Who benefits from Palestinian inflation?
At face value, inflation is meaningless. Many economists still believe that since all prices move in the same direction, there is no significance to the actual rate of change in prices. Labor, after all, is just another commodity whose value should also increase according to economic theory. However, as we have just seen, the prices of material products and labor sometimes do change in different directions. While the prices of consumer goods increased significantly in the OPT, average personal income and wages declined sharply. The Palestinian Trade Center (PALTRADE) found that the average daily wages of Palestinian workers declined from 69.2 NIS (approximately US $15) in 1999 to 61.5 NIS (approximately US $13) in the third quarter of 2002, a decrease of 11.11 percent. This happened while the price of the average consumption basket per household8 increased by almost 17 percent (according to official figures), making it impossible for Palestinian households to maintain their previous standard of living.9
This statistic for the decline in wages is understated, since Palestinians work for much lower wages when they are forced to work “illegally” inside Israel (i.e., without Israeli permits). According to Leila Farsakh, Ph.D. candidate at London’s School of Oriental and African Studies, the number of Palestinian workers who are forced to work without a permit and for lower wages is increasing steadily, and is constantly exacerbated by curfews, closures and the diminishing number of permits issued by the Israeli government.10
Nevertheless, not everyone is harmed as a result of this. Israeli companies who sell products to the Palestinians saw a significant profit from the Palestinian inflation. By counting the products which Palestinians must buy from Israel, we see that Israel is by far the largest source for Palestinian imports. Products such as cigarettes, beer, ketchup, soup cubes, tinned beans and peas, pickles, salt, coffee, jam, frozen vegetables, potatoes, garlic, onions, seeds and nuts, apples, bananas, soy oil, butter, yoghurt, pasteurized milk, various noodles and even flour — are all imported from Israel. All this is according to the Palestinian Central Bureau of Statistics (PCBS).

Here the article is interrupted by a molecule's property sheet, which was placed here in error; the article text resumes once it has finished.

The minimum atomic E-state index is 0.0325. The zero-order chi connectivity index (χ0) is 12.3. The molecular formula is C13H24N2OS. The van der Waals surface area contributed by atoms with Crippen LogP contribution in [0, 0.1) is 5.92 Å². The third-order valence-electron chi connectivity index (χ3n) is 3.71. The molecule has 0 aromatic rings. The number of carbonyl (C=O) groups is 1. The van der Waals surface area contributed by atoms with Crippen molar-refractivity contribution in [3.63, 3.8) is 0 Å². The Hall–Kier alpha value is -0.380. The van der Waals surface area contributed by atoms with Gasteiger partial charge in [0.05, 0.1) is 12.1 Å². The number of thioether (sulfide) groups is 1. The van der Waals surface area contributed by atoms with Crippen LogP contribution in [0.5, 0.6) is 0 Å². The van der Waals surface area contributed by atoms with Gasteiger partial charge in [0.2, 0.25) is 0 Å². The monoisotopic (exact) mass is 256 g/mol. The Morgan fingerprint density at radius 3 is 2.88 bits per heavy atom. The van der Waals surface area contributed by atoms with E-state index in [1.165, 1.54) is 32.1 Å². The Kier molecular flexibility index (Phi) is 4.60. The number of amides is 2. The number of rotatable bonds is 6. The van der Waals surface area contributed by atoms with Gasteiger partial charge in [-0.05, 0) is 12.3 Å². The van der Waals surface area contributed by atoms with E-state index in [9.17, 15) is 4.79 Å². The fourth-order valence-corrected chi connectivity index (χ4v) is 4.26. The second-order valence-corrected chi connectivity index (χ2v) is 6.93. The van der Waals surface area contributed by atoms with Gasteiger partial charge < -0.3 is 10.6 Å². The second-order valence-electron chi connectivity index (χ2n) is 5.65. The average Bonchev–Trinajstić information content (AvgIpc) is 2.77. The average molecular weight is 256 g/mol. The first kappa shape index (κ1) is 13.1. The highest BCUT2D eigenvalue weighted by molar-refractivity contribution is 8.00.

Although Israeli brand names make up only about 24 percent of the total number of brands that the OPT imports (Israel is still the largest source of products for Palestinians after local production), according to PALTRADE, 61.6 percent of OPT’s total imports came from Israel during 1999, and this figure rose to 73 percent in 2000.
In 2003, the OPT had $1.9 billion in imports, which was financed mostly by foreign aid. The high inflation in the OPT means that the Palestinians now get less even though they pay more. A good example for this form of exploitation is electricity. Palestinians living in the OPT must buy all of their electricity from Israel. According to Ha’aretz correspondent Danny Rubinstein, the average Palestinian pays more for electricity than the average Israeli, despite the large wage gaps between them.11
Looking at all the various facets as indicated above, it becomes clear that inflationary rates are significantly different in Israel and in the OPT due to Israeli economic policies, as well as the ongoing closure, military invasions, and other violations of human rights perpetrated by the occupation. It is clear that only an end to these policies will stabilize Palestinian inflation and allow the Palestinian economy to begin to recover, and only a political solution to the conflict will revive the Israeli economy and begin to undo the effects of the recent income redistribution.
size>Shir Hever is a graduate student in economics at the Hebrew University. This article is the second digest of AIC’s Socioeconomic Bulletin. This is the expanded version of the original article, which appeared on the website of the Alternative Information Center. This article first appeared in News from Within (The Alternative Information Center) Vol. XX, No. 3, May 2004, pp. 13-15 and is reprinted with permission. The second part of this article will appear in print in an upcoming issue of News from Within.